Toilets going down the pan

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Inconvenient: the toilets were built to serve traffic on the A259 - but the road was rerouted

The public toilets on the outskirts of Winchelsea have always been infamous. Opposition to the proposal to build the facilities in the 1970s led to Winchelsea being ridiculed as the Clochemerle of southern England by the national press.

Then, within a few years of having been built to serve traffic on the A259, the route of the A259 was moved, leaving the toilets isolated from most of its intended customers. Subsequently, the building has gained notoriety as a venue for casual sexual liaisons, advertised on gay websites, causing alarm and concerns to nearby residents and other users, and attracting regular visits by the police.

In recent years, councillors and residents have been complaining to Rother District Council about the eyesore caused by the council’s recycling bins and the multiple (but pointless) signs that they insisted on erecting by the bins, as well as the extra litter attracted to the site by the bins. Rye News has reported on Rother’s promise to install larger bins and the subsequent refusal of its amenities division to honour that promise (see report).

In 2000, the owner of Greyfriars House planted a row of Leylandii around the site to screen his view. Despite complaints and the fact that the site was a scheduled ancient monument, no action was taken by the planning department at Rother. The roots of the trees have gradually broken up the foundations of the toilets, leading to subsidence and structural damage. Local conservation group Winchelsea Heritage followed up the issue but Rother has refused to have the trees felled. The current owners of Greyfriars agreed to have the trees lowered by a few feet, but they have since grown back and are still causing damage.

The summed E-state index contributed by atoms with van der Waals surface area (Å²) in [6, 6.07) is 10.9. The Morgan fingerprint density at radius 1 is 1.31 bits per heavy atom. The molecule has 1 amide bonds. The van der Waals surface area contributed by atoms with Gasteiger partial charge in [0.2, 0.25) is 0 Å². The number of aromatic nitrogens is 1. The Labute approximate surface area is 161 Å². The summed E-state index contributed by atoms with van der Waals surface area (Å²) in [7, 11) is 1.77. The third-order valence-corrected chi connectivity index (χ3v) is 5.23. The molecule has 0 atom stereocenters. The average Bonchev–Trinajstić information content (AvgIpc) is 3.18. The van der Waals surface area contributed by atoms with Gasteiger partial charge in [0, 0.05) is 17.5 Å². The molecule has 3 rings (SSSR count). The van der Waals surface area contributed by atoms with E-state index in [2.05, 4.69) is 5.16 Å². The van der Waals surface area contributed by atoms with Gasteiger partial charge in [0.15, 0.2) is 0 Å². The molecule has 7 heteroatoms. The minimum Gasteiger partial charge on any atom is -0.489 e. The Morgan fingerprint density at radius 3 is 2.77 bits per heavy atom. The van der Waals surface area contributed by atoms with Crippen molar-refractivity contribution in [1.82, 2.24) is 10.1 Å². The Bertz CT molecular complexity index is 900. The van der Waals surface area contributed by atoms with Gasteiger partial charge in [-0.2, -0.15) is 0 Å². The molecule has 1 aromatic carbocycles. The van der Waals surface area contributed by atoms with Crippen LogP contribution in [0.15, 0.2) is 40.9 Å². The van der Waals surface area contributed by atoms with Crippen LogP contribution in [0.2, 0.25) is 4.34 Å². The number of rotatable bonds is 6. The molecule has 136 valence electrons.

Meanwhile, Winchelsea Archaeological Society complained to Rother about probable damage to the remains of the medieval townhouse under the toilets, only to be told that the council had no record of any archaeological remains. The society had to send Rother a copy of its own excavation report.

Rother has discussed repairing the building but appears to lack the funds. Last year, the damage to the toilets had become so bad that it was forced to close the disabled and men’s compartments.

A spokesman for Winchelsea Archaeological Society bemoaned the fact that the town’s toilets are “going down the pan” through Rother’s neglect. When asked for a comment, a spokeswoman advised, “Antisocial behaviour is never acceptable and incidents should always be reported to the police. We would be happy to discuss options with any interested parties willing to take over the toilets.”

Photo: Richard Comotto, who is a member of Winchelsea Heritage group